COLA

Social Security Benefits Increase in 2020

October 10, 2019 • By

Last Updated: October 10, 2019

When we announce the annual cost-of-living adjustment (COLA), there’s usually an increase in the Social Security and Supplemental Security Income (SSI) benefit amount. Federal benefit rates increase when the cost of living rises, as measured by the Department of Labor’s Consumer Price Index (CPI-W).

The CPI-W rises when inflation increases, it makes your cost of living go up. This change means prices for goods and services, on average, are a little more expensive, so the COLA helps to offset these costs.

As a result, nearly 69 million Americans will see a 1.6 percent increase in their Social Security and SSI benefits in 2020.

January 2020 marks other changes that will happen based on the increase in the national average wage index. For example, the maximum amount of earnings subject to Social Security payroll tax. The retirement earnings test exempt amount, will also change in 2020.

Want to know your new benefit amount as soon as possible? In December 2019, we will post Social Security COLA notices online for retirement, survivors, and disability beneficiaries who have a my Social Security account. You will be able to view and save these COLA notices securely via the Message Center inside my Social Security.  You can also opt out of receiving notices by mail that are available online.

Be the first to know! Sign up for or log in to your personal my Social Security account today. Choose email or text under “Message Center Preferences” to receive courtesy notifications. This way you won’t miss your online COLA notice!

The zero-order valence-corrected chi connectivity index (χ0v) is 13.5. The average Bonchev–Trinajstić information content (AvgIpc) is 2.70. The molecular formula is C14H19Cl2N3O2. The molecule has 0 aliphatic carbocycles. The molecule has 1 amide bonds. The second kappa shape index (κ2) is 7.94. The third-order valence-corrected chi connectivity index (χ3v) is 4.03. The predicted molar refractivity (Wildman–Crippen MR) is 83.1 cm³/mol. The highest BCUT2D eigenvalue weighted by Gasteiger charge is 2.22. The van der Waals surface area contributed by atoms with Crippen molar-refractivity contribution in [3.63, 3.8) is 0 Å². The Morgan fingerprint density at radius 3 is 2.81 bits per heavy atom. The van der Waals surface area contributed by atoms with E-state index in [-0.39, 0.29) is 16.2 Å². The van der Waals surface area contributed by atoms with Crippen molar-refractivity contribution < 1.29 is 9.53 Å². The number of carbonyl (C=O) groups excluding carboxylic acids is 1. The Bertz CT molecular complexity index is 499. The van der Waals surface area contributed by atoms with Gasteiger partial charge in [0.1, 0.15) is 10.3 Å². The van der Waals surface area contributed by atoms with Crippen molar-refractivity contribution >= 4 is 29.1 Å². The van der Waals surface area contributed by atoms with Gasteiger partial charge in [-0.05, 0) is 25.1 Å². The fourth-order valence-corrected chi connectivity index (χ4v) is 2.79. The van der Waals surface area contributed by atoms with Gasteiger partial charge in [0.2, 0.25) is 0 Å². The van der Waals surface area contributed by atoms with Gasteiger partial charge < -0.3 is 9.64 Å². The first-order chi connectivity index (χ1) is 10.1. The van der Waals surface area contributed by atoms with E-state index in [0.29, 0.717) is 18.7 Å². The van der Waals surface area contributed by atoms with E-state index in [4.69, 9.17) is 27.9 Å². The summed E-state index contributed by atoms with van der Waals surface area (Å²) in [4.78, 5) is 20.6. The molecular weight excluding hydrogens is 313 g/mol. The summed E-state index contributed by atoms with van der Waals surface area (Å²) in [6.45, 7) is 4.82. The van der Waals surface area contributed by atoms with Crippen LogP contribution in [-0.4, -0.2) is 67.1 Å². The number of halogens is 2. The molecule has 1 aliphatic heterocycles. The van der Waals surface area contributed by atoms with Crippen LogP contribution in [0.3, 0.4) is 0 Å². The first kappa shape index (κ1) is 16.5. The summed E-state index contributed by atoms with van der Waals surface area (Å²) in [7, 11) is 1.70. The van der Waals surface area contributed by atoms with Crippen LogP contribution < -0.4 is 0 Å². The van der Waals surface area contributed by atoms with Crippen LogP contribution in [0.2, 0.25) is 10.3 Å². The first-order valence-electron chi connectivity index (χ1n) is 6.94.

You can find more information about the 2020 COLA here.

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About the Author

Darlynda Bogle, Assistant Deputy Commissioner

Comments

  1. Jubith B.

    How much will my monthly benefit be?

    • Ann C.

      Hi, Judith. For your security, we do not have access to private information in this venue. We ask that members in our Blog community work with our offices with specific questions. You can call us at 1-800-772-1213, Monday through Friday, between 7:00 a.m. and 7:00 p.m., for assistance. Generally, you will have a shorter wait if you call later in the day. You can also contact your local Social Security office. We hope this helps.

  2. dan t.

    My ssi increased but the income over 2,000.was more than 30 dayys obliterateing payee emotional her

  3. Lucille S.

    this month when do i get my ss check i get it every 4th wk do i get it earlier this month.

  4. Shirley F.

    I did not receive a cost of living increase and wonder why. Did anyone ele have that problem .

    • Ann C.

      Hi, Shirley. For your security, we do not have access to private information in this venue. We ask that members in our Blog community work with our offices with specific questions. You can call us at 1-800-772-1213, Monday through Friday, between 7:00 a.m. and 7:00 p.m., for assistance. Generally, you will have a shorter wait if you call later in the day. You can also contact your local Social Security office. We hope this helps.

  5. Rebecca B.